One Nebraska Senator is taking steps to better the lives of dyslexic students after she saw first hand the affects of the learning disability.
Senator Patty Pansing Brooks grew up with a brother who has dyslexia and says he was told he would never graduate high school, not because he wasn't smart but because his learning disability made it difficult to read and write.
That's why the senator is taking steps now to help students with dyslexia get the help they need in the classroom by introducing a bill that would add a definition of dyslexia into state statute.
Several dyslexia experts spoke at a meeting held in Lincoln to gather support for this bill, along with teachers who work with kids who have the learning disability and dyslexic students themselves.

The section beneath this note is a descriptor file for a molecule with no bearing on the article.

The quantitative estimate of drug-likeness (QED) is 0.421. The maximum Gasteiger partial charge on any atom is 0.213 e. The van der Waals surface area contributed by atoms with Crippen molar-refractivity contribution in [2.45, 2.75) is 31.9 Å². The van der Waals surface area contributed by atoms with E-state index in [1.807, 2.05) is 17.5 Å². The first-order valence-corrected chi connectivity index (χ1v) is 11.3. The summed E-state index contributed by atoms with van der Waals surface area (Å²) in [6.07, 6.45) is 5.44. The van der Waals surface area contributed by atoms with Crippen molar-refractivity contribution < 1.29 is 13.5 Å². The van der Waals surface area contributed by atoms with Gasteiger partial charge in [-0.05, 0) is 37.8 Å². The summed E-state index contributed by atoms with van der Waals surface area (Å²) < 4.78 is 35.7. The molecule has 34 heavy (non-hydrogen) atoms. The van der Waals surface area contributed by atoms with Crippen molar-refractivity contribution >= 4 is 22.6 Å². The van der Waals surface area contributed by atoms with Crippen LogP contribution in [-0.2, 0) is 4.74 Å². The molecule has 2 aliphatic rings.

One little girl didn't mind opening up about the struggles she faces because of her dyslexia.
"At seven years old I was trying my best to read, write and spell. I missed words when reading and writing caused me great trouble. My younger sister was surpassing me in those areas," said dyslexic student Juliana Sidak.
Juliana went on to say how she is now doing better in class after getting the one-on-one training she needs.
She worked about five hours with her teacher and mother breaking down words into syllables and doing what she calls "finger spelling."
While that one-on-one learning went a long way for Juliana, that's exactly what Senator Pansing Brooks hopes for all dyslexic students in the state. She truly feels Legislative Bill 645 will help pave the way for that.